Something to think about…
When you are training with a group, do you slow down to train at your own pace? Do the faster teammates wait on you…how does that work? I would think that self-imposed “peer-pressure” for you to speed up would be hard to wrestle with in your own mind, like you’d feel bad for holding them up.
You don’t necessarily feel bad for holding them up, you feel weak for not being able to keep up. It’s an ego thing.
This is an issue that many athletes struggle to get a grasp on. As an athlete, you need to realize that there generally will always be someone stronger than you, having an “on” day, or willing to sacrifice a week’s worth of training for that one session.
There can be an upside to getting drilled on various occasions. Not in the sense that by getting drilled you increase your fitness, but rather “that place” you often go to once you’ve been drilled. I’ve personally taken myself to places I’d rather not see again. I’m sure many of you know what I’m talking about. You take off with a group on a long ride. The pace picks up and before you know it, you’re blown…you’re out in the middle of nowhere, your legs are fried, confidence shattered, motivation non-existent, wondering how the heck you are going to muster up enough energy to get home.
I’m not promoting blowing yourself up, but I think there is a lesson to be learned from the experience. It makes you think next time you are training with a group and the pace picks up. It sort of makes you scared. I encourage you to remember how you felt during those situations and take every step necessary to avoid “that place”.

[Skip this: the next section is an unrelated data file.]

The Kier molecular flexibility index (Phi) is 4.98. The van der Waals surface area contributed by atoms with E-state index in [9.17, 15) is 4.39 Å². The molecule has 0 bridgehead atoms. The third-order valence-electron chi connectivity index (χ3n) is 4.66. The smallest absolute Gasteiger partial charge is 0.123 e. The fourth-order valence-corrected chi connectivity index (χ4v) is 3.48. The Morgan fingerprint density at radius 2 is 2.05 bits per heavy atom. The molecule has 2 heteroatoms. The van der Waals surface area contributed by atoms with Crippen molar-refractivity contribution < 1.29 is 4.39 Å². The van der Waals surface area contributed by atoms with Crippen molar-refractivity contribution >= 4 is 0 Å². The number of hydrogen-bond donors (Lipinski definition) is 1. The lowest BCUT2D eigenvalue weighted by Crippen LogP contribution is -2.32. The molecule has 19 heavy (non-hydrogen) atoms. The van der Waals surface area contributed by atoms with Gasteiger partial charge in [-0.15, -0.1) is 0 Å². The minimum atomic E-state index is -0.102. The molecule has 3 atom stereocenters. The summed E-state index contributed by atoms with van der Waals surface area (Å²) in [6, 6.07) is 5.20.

I’d ask you to remember different scenarios that you will have to deal with come race day. As athletes we are fighting against thousands of years of programming, visual feedback, and chemicals in the body telling us to go hard. You have everything working against you.
On race day, can you…
-Swim calm and relaxed when most others are going nuts?
-Take it easy on the bike when it feels like the whole world is big ringing past?
-Take the run out easy when feeling good, saving yourself for the last hour and a half of your day?
I often train with group that I know are faster than me. Riding my own pace in a group like this makes it easy to back off and get dropped. But, how about on race day? Can I let athletes that I believe are slower than me go?
Something to think about…
Most athletes have the inability to think 7-8 hours into the future on race day. Makes you wonder if drilling it because you feel good “in the moment” is the right decision to make.
Mat Steinmetz, MS (Sports Performance)
USAT Certified Coach